This image can then be transmitted to other fighters and air force elements, either through a special datalink used by the F-35s or through the standard NATO Link-16. As a result, the F-35 can fly deep inside enemy territory, remain undetected (due to its VLO capabilities) and transmit data on the tactical situation to other aircraft such as the F-16.

Given their radar capabilities, roughly 10 F-35s (flying in pairs) could provide significant coverage of the Greek territory. In my proposed scenario, these F-35s will penetrate Greek airspace while flying at high altitudes (to maximize radar horizon) and carry 4 AMRAAM internally in an air-to-air configuration.

They will use Link-16 to transmit data to F-16 packets which will fly «on the deck» at low altitudes with sensor silence. These F-16s will carry stand-off deep strike weapons such as SOM, SLAM-ER cruise missiles and JSOW glide weapons. At a distance of around 200km the first wave of F-16 will release their cruise missile payload against high value targets such the main radars used by the Greek air force, air bases, Patriot batteries and C&C centres. At around the time that the first wave of cruise missiles hits its targets, a second packet of F-16s will fire a much larger payload of JSOW at a distance of 100km (this will require that the F-16s ascend at high altitude and reveal themselves on Greek radars).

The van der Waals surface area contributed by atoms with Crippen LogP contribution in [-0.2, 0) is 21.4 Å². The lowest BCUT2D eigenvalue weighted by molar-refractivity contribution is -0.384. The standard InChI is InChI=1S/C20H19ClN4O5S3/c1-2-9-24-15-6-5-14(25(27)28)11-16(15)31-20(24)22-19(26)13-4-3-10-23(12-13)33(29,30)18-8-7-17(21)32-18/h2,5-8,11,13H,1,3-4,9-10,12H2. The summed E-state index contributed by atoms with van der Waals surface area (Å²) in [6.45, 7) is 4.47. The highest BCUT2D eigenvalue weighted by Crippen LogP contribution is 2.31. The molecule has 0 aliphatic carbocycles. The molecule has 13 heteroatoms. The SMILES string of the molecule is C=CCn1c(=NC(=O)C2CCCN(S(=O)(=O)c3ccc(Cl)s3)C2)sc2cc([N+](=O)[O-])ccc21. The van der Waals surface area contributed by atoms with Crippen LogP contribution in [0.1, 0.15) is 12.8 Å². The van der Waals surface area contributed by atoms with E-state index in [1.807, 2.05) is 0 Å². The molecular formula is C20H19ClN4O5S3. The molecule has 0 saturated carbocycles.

The F-35s will be used to provide air coverage to the attacking F-16s by shooting down any Greek fighter jets already in the air as well as the Erieye airborne radar used by the Greek air force. A force of 10 F-35s will be able to carry 40 AMRAAM missiles which is a considerable payload on its own.